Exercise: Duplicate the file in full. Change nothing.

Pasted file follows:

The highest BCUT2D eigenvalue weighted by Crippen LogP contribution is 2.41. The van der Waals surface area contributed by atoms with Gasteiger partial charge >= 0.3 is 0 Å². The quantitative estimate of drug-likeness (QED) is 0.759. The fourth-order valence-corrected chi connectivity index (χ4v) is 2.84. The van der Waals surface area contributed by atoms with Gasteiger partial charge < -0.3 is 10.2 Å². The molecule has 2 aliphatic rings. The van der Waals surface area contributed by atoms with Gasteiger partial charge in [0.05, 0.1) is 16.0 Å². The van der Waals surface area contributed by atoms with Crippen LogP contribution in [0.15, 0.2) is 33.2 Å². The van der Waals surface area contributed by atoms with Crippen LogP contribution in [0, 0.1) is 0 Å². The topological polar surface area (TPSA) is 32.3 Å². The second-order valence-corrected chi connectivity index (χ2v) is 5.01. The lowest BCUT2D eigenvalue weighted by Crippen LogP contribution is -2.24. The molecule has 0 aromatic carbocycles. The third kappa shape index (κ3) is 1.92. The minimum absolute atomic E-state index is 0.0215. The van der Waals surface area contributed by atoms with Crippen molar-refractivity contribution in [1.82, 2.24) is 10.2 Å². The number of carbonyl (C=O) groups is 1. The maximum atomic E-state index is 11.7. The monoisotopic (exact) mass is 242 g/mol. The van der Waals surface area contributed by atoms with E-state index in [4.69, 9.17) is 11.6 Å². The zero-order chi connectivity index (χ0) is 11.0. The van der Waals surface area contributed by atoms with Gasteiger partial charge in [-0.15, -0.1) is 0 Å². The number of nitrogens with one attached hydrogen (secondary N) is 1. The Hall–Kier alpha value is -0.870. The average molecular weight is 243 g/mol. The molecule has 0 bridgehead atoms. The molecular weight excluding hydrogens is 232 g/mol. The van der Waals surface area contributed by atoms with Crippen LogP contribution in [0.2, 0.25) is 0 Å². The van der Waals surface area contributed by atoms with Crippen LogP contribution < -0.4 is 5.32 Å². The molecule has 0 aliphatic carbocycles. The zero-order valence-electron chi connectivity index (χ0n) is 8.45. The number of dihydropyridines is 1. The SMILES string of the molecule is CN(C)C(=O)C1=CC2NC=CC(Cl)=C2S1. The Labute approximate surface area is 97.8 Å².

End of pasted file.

The highest BCUT2D eigenvalue weighted by Crippen LogP contribution is 2.41. The van der Waals surface area contributed by atoms with Gasteiger partial charge >= 0.3 is 0 Å². The quantitative estimate of drug-likeness (QED) is 0.759. The fourth-order valence-corrected chi connectivity index (χ4v) is 2.84. The van der Waals surface area contributed by atoms with Gasteiger partial charge < -0.3 is 10.2 Å². The molecule has 2 aliphatic rings. The van der Waals surface area contributed by atoms with Gasteiger partial charge in [0.05, 0.1) is 16.0 Å². The van der Waals surface area contributed by atoms with Crippen LogP contribution in [0.15, 0.2) is 33.2 Å². The van der Waals surface area contributed by atoms with Crippen LogP contribution in [0, 0.1) is 0 Å². The topological polar surface area (TPSA) is 32.3 Å². The second-order valence-corrected chi connectivity index (χ2v) is 5.01. The lowest BCUT2D eigenvalue weighted by Crippen LogP contribution is -2.24. The molecule has 0 aromatic carbocycles. The third kappa shape index (κ3) is 1.92. The minimum absolute atomic E-state index is 0.0215. The van der Waals surface area contributed by atoms with Crippen molar-refractivity contribution in [1.82, 2.24) is 10.2 Å². The number of carbonyl (C=O) groups is 1. The maximum atomic E-state index is 11.7. The monoisotopic (exact) mass is 242 g/mol. The van der Waals surface area contributed by atoms with E-state index in [4.69, 9.17) is 11.6 Å². The zero-order chi connectivity index (χ0) is 11.0. The van der Waals surface area contributed by atoms with Gasteiger partial charge in [-0.15, -0.1) is 0 Å². The number of nitrogens with one attached hydrogen (secondary N) is 1. The Hall–Kier alpha value is -0.870. The average molecular weight is 243 g/mol. The molecule has 0 bridgehead atoms. The molecular weight excluding hydrogens is 232 g/mol. The van der Waals surface area contributed by atoms with Crippen LogP contribution in [0.2, 0.25) is 0 Å². The van der Waals surface area contributed by atoms with Crippen LogP contribution < -0.4 is 5.32 Å². The molecule has 0 aliphatic carbocycles. The zero-order valence-electron chi connectivity index (χ0n) is 8.45. The number of dihydropyridines is 1. The SMILES string of the molecule is CN(C)C(=O)C1=CC2NC=CC(Cl)=C2S1. The Labute approximate surface area is 97.8 Å².